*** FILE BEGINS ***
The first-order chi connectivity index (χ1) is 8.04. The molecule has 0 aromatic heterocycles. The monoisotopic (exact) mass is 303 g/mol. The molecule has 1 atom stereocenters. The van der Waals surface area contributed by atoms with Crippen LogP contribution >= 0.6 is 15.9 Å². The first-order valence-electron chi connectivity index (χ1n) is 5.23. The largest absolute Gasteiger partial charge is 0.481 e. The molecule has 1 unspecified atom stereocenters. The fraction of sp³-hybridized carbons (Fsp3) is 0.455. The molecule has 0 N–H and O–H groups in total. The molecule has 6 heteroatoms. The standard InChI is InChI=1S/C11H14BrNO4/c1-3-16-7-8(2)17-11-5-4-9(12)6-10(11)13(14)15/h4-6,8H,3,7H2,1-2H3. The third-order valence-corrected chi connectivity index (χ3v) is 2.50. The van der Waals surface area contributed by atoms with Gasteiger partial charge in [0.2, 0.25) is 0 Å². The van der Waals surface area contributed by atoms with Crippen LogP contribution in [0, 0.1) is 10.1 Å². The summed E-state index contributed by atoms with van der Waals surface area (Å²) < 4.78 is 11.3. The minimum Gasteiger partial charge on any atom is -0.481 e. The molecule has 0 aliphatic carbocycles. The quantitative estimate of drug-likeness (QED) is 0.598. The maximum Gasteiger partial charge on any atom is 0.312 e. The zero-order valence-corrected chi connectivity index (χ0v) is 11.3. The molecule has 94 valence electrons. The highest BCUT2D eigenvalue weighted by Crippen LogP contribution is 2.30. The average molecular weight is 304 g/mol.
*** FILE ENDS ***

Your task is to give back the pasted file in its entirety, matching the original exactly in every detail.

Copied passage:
The first-order chi connectivity index (χ1) is 8.04. The molecule has 0 aromatic heterocycles. The monoisotopic (exact) mass is 303 g/mol. The molecule has 1 atom stereocenters. The van der Waals surface area contributed by atoms with Crippen LogP contribution >= 0.6 is 15.9 Å². The first-order valence-electron chi connectivity index (χ1n) is 5.23. The largest absolute Gasteiger partial charge is 0.481 e. The molecule has 1 unspecified atom stereocenters. The fraction of sp³-hybridized carbons (Fsp3) is 0.455. The molecule has 0 N–H and O–H groups in total. The molecule has 6 heteroatoms. The standard InChI is InChI=1S/C11H14BrNO4/c1-3-16-7-8(2)17-11-5-4-9(12)6-10(11)13(14)15/h4-6,8H,3,7H2,1-2H3. The third-order valence-corrected chi connectivity index (χ3v) is 2.50. The van der Waals surface area contributed by atoms with Gasteiger partial charge in [0.2, 0.25) is 0 Å². The van der Waals surface area contributed by atoms with Crippen LogP contribution in [0, 0.1) is 10.1 Å². The summed E-state index contributed by atoms with van der Waals surface area (Å²) < 4.78 is 11.3. The minimum Gasteiger partial charge on any atom is -0.481 e. The molecule has 0 aliphatic carbocycles. The quantitative estimate of drug-likeness (QED) is 0.598. The maximum Gasteiger partial charge on any atom is 0.312 e. The zero-order valence-corrected chi connectivity index (χ0v) is 11.3. The molecule has 94 valence electrons. The highest BCUT2D eigenvalue weighted by Crippen LogP contribution is 2.30. The average molecular weight is 304 g/mol.